- Any other kindred alive
- Family of your last deceased spouse.
How much does Probate cost in Florida?
- $1,500 for estates having a value of $40,000 or less.
- $2,250 for estates having a value of more than $40,000 and not exceeding $70,000.
- $3,000 for estates having a value of more than $70,000 and not exceeding $100,000.
- For estates having a value in excess of $100,000, $3,000 plus 3%
- $30k plus 2.5%-$1 million estate and not exceeding $3 million.
- $50k plus 2 percent for all above $3 million estate and not exceeding $5 million.
- $90k plus 1.5 percent for all above $5 million estate and not exceeding $10 million.
- $165k plus 1 percent for all above $10 million estate. Read more about probate.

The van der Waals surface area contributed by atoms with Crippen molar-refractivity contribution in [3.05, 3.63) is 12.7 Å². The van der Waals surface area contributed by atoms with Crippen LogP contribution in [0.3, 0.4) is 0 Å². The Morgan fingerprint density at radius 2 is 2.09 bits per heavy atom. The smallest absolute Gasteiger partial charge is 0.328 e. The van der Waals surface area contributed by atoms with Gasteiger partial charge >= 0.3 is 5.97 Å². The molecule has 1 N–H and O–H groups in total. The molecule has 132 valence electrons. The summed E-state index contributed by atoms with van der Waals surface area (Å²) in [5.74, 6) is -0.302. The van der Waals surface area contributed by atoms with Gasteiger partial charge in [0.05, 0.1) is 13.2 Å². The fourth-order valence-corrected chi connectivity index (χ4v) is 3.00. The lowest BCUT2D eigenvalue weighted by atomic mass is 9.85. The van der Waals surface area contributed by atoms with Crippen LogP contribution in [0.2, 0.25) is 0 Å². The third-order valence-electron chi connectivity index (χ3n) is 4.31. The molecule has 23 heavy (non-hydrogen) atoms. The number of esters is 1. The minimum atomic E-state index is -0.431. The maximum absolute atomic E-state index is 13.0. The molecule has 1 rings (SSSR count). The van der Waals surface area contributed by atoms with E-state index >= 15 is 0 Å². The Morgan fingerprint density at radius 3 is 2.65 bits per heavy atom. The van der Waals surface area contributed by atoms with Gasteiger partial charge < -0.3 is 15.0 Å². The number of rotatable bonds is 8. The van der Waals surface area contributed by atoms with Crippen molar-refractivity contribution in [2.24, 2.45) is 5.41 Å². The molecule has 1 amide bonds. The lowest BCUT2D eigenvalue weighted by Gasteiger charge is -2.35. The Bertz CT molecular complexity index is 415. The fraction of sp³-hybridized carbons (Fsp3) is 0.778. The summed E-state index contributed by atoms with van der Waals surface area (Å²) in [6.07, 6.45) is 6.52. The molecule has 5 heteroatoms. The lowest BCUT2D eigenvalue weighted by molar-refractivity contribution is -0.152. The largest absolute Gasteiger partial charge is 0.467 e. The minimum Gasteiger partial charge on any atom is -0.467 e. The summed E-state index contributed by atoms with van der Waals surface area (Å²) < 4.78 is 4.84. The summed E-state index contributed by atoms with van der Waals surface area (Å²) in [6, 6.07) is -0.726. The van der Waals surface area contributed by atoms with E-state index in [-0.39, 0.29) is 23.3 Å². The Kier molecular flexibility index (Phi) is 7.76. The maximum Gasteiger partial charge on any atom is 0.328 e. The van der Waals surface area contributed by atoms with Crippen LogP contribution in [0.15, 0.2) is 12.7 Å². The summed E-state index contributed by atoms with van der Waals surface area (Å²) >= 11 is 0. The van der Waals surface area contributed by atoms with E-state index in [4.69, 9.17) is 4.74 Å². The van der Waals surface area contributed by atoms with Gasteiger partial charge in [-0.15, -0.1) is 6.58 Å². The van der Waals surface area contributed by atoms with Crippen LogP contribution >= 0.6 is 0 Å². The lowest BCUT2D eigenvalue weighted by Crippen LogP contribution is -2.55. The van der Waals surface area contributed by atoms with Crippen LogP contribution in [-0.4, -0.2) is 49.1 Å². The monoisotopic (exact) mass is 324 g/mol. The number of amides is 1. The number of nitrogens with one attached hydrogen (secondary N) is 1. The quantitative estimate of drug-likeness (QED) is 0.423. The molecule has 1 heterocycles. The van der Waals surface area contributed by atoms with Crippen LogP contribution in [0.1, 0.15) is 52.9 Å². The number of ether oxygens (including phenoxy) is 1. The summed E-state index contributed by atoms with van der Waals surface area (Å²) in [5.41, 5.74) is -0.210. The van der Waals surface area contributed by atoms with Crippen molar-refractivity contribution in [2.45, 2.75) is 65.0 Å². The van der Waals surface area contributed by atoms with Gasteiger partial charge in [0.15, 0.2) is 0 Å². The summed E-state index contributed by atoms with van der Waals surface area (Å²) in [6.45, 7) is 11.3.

How do I avoid Probate costs with estate planning?
How does the Court obtain my Last Will after I die?
The custodian of the Will must submit it to the Court 10 days after receiving information of your death. That is why it is important to leave instructions, or a legacy drawer. Check your particular Court’s instructions and follow those.
Disclaimer: The Law Office of Lori Vella’s website contains general information directed to Florida residents. This firm does not intend to give legal advice through its pages and/or blog. If you need legal advice, we encourage you to find an attorney licensed in your state. This language on this website website does not create an attorney-client relationship between you and this firm. Review our legal disclaimer page.